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‘Twas June 2016 when this ‘ere blog first mooted the idea of Ofpoff (the Office for the Promotion Of Facts and Fairness), which would, among other things, provide a philosophical linesperson to shout fault from the sidelines of all debates and speeches.

There is a tiny groundswell of opinion that all opinions should not be given equal weight, just out of some twisted idea of democratic fairness. That they should all be heard is fine, but that those which can be corrected by reason and demonstration should not go unquestioned in the media is sloppy and downright naughty journalism.

Especially, he ranted, in the case of the mantras, obviously drip fed to us intentionally, being used by those doing Brexit on our self-destructive behalf (and swallowed, if a conversation I overheard recently and any number of ‘liberal’ tweets) — the mantras that insist that going ahead whatever the current state of public opinion is the correct and ‘respectful’ democratic thing to do.

As Alexei Sayle once said, Cack, Bloody Cack, Bloody Cack!

The people have spoken and we must democratically respect and honour that decision.

Are you proposing to disrespect the wishes of the 17 million people who voted to leave the EU?

How many times do you rerun the vote until you get the decision you want?

Another referendum would only lead to discord the other way and they’d call for another.

All rhetoric, all utter cack.

As I and many others have said before, the flaw was allowing a simple majority to decide a major constitutional change. To allow such a change on the basis of less than a two thirds majority could only be divisive (note that though the simple majority had been proposed for the 1975 plebiscite which took the UK into the Common Market, the actual vote to join was 67% anyway).  But even when stuck with that, a second vote now looks likely to be carried by a sizeable swing (how much greater that could be if reason rather than insult was the dominant form of discourse in subsequent discussions, which only serves to reinforce the jaundiced view of the ‘metropolitan elite’).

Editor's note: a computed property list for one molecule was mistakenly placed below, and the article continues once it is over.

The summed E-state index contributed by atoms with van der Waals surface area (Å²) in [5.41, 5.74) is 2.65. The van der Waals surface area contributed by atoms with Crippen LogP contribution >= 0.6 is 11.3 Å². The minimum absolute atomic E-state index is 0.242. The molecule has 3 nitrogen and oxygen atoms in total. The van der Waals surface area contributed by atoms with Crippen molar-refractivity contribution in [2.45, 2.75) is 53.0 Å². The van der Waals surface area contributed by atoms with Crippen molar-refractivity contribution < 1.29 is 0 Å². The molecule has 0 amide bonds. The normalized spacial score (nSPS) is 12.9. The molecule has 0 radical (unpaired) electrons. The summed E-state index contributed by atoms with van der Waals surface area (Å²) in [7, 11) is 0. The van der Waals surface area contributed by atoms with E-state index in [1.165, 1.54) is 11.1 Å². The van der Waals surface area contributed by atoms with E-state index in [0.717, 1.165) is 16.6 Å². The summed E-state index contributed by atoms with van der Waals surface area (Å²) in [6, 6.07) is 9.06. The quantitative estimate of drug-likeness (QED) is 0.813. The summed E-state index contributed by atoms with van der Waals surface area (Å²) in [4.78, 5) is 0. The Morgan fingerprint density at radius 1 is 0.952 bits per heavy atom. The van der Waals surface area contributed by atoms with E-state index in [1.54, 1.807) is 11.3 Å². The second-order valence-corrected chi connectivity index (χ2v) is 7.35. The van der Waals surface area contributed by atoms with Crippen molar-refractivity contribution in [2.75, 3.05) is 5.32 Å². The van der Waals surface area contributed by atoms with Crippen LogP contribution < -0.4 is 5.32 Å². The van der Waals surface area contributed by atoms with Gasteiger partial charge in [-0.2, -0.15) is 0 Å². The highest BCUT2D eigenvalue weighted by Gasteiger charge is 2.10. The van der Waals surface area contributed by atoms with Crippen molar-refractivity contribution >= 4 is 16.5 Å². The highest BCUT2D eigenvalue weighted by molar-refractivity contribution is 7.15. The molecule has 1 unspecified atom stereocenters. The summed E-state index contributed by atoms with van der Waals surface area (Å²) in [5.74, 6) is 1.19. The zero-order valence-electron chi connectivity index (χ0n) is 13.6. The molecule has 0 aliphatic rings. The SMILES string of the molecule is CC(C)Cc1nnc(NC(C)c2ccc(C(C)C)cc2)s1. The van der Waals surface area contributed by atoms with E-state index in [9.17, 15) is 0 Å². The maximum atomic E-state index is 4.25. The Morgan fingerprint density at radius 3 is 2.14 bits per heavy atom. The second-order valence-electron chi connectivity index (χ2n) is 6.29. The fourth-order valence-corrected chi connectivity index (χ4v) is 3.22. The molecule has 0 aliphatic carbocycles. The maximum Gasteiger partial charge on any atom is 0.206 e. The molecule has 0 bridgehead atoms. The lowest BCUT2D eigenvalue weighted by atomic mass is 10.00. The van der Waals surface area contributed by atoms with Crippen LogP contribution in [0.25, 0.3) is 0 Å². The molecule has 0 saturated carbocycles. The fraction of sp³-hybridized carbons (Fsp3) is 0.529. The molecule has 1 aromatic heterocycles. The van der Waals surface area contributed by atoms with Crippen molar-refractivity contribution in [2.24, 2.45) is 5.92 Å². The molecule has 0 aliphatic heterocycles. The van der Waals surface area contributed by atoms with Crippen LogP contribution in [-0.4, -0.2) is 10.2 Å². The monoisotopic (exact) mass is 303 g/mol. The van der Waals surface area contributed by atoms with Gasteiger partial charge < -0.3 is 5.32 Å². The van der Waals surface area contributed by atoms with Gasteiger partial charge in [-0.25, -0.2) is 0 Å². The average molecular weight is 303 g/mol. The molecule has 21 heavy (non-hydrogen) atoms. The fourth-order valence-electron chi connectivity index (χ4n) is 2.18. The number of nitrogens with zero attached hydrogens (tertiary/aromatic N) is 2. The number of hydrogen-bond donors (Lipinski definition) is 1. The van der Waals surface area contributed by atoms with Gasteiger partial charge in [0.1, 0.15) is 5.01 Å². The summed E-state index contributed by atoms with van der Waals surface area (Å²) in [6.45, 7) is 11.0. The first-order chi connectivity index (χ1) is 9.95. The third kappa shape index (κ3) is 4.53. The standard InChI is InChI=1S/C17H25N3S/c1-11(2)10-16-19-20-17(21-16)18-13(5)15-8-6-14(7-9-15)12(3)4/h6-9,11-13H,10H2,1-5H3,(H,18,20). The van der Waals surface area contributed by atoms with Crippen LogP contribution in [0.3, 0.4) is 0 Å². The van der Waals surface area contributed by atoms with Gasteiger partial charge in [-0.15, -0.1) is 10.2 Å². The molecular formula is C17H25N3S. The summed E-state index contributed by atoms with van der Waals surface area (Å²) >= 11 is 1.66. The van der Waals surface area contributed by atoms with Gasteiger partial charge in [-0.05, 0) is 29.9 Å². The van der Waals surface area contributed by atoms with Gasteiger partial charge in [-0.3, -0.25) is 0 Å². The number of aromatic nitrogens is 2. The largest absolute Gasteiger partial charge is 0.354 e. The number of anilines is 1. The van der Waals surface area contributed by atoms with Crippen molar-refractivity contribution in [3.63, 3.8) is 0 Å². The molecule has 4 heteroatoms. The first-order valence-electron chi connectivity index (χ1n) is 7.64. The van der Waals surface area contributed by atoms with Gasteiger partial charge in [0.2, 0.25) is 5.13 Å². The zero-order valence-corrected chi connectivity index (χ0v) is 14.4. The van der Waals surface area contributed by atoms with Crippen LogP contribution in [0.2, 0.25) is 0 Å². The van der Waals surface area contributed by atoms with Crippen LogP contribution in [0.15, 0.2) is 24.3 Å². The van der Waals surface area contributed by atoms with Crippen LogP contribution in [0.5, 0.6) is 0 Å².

If the people now think differently it is utterly undemocratic to ‘respect’ the decision they would now wish to alter.

Would we prefer to disrespect the views of the 16 million who voted to remain plus the millions that polls suggest would now change their vote to that?

If the people still want to leave, it shouldn’t matter how many times you rerun; you’ll get the same result. Unless of course the real reason for this bollocks is a fear that that is not what ‘the people’ now want.

Either way, a repeat of the same result or a huge swing (as in Denmark over Maastricht) to remain would put the question to bed for a generation.

There is no totally satisfactory way out now. But what we have at the moment is a terrifyingly bleak future, at least in the short term. And we’ll still be drowning in that sea of cack — unless someone somewhere installs some Ofpoff on the sidelines.

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